The gun attack that crippled two power substations and knocked out electricity to tens of thousands of utility customers in Moore County, North Carolina, is being investigated as a criminal act and law enforcement, including the FBI, are working around the clock to identify suspects and determine a motive behind the sabotage.
The criminal vandalism has caused major disruptions throughout the county, including the closures of public schools and prompted officials to impose a nightly curfew.
Here is a timeline of how the crisis unfolded and the race by utility crews to repair what authorities described as "millions of dollars in damages":
Dec. 3 -- Just after 7 p.m. on Saturday, Duke Energy company, the local utility provider, responded to a failure at an electrical substation near the city of Carthage, which was soon followed by the failure of a second substation, authorities said. The incident plunged roughly 45,000 utility customers into darkness as freezing temperatures set in.
Dec. 4 -- Moore County Sheriff Ronnie Fields announces at a news conference that gunfire caused extensive damage to the two substations, describing the incident as "intentional vandalism." On Sunday afternoon, Fields says the FBI and the state Department of Public Safety were assisting in the investigation, and notes multiple shots were fired at each substation and that a gate to one of them was rammed open. A countywide state of emergency is declared and officials announce a 9 p.m. to 5 a.m. curfew would be imposed. The sheriff says investigators are looking into whether the attacks are related to protests over a Downtown Divas drag show in the Moore County city of Southern Pines Saturday night, but that no evidence had been uncovered linking the two events.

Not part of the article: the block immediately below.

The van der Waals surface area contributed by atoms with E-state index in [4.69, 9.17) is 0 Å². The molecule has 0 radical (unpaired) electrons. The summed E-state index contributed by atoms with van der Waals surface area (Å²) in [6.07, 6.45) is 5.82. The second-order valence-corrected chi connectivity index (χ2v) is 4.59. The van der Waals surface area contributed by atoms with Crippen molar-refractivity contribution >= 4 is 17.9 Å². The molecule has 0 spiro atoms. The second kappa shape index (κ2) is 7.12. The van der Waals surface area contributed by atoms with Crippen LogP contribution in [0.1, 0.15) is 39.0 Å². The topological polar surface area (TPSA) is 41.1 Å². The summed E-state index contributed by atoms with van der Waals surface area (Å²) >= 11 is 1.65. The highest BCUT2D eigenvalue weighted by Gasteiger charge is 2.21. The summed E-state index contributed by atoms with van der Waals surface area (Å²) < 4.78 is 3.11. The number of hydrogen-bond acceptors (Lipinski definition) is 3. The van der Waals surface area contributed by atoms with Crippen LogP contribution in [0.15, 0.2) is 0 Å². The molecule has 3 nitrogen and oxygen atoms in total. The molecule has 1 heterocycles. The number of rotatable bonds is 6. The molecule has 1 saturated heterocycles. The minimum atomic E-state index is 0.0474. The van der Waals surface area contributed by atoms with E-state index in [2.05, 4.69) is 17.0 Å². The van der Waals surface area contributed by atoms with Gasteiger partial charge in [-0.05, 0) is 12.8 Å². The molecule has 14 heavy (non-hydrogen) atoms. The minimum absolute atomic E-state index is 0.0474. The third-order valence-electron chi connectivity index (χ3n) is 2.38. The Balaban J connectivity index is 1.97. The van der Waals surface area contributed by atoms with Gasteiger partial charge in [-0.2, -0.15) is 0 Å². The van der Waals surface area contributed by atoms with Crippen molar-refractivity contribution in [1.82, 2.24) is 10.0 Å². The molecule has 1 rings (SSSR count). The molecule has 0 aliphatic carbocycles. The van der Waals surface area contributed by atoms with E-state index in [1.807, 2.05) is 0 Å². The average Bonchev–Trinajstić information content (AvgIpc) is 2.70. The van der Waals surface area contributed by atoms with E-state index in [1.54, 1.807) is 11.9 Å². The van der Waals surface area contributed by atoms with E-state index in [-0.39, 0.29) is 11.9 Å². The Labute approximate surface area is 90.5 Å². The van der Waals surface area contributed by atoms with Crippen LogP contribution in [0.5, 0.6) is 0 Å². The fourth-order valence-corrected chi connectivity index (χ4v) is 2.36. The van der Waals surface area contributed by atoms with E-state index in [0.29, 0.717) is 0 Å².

Dec. 5 -- Schools throughout Moore County are cancelled as Duke Energy officials say the damage to the substations is substantial and would take multiple days to replace equipment that was completely destroyed. The federal Department of Homeland Security and the White House announce they were monitoring the situation and providing federal assistance. Fields tells ABC News that the perpetrator or perpetrators knew exactly what they were doing and could face murder charges if someone dies as a result of the power outage. Gov. Roy Cooper says at a news conference that "this kind of attack raises a new level of threat" and that officials would begin working on ways to harden security to protect key infrastructure throughout the state.
Dec. 6 -- Schools are cancelled for the second day following a second night in which a curfew was imposed on county residents. Duke Energy says more than 35,000 customers are still without electricity.